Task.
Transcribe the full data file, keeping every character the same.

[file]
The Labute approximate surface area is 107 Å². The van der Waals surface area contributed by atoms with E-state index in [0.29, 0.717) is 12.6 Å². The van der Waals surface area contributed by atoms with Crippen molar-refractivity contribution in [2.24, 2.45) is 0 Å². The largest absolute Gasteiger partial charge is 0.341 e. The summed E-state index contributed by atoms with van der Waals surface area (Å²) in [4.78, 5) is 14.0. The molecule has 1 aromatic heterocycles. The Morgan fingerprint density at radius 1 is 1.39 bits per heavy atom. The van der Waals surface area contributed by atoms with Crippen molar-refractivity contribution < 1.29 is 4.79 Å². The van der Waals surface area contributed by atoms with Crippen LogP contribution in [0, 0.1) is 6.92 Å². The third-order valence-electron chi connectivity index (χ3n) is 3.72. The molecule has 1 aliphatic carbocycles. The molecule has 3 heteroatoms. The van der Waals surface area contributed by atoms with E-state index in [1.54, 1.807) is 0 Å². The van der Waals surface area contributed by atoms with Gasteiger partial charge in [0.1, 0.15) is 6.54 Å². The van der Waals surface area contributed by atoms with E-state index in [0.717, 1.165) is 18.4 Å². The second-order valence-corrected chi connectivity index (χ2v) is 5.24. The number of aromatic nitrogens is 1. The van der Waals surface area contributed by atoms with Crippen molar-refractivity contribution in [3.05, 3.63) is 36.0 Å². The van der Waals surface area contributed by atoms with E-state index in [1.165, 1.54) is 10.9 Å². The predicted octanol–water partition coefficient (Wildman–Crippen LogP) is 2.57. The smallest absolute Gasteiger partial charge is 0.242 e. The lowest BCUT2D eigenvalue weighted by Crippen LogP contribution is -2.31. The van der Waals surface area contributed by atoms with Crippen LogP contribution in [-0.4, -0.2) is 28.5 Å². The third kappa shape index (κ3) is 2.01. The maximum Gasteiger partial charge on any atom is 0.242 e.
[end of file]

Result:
The Labute approximate surface area is 107 Å². The van der Waals surface area contributed by atoms with E-state index in [0.29, 0.717) is 12.6 Å². The van der Waals surface area contributed by atoms with Crippen molar-refractivity contribution in [2.24, 2.45) is 0 Å². The largest absolute Gasteiger partial charge is 0.341 e. The summed E-state index contributed by atoms with van der Waals surface area (Å²) in [4.78, 5) is 14.0. The molecule has 1 aromatic heterocycles. The Morgan fingerprint density at radius 1 is 1.39 bits per heavy atom. The van der Waals surface area contributed by atoms with Crippen molar-refractivity contribution < 1.29 is 4.79 Å². The van der Waals surface area contributed by atoms with Crippen LogP contribution in [0, 0.1) is 6.92 Å². The third-order valence-electron chi connectivity index (χ3n) is 3.72. The molecule has 1 aliphatic carbocycles. The molecule has 3 heteroatoms. The van der Waals surface area contributed by atoms with E-state index in [1.54, 1.807) is 0 Å². The van der Waals surface area contributed by atoms with Gasteiger partial charge in [0.1, 0.15) is 6.54 Å². The van der Waals surface area contributed by atoms with E-state index in [0.717, 1.165) is 18.4 Å². The second-order valence-corrected chi connectivity index (χ2v) is 5.24. The number of aromatic nitrogens is 1. The van der Waals surface area contributed by atoms with Crippen molar-refractivity contribution in [3.05, 3.63) is 36.0 Å². The van der Waals surface area contributed by atoms with E-state index in [1.165, 1.54) is 10.9 Å². The predicted octanol–water partition coefficient (Wildman–Crippen LogP) is 2.57. The smallest absolute Gasteiger partial charge is 0.242 e. The lowest BCUT2D eigenvalue weighted by Crippen LogP contribution is -2.31. The van der Waals surface area contributed by atoms with Crippen LogP contribution in [-0.4, -0.2) is 28.5 Å². The third kappa shape index (κ3) is 2.01. The maximum Gasteiger partial charge on any atom is 0.242 e.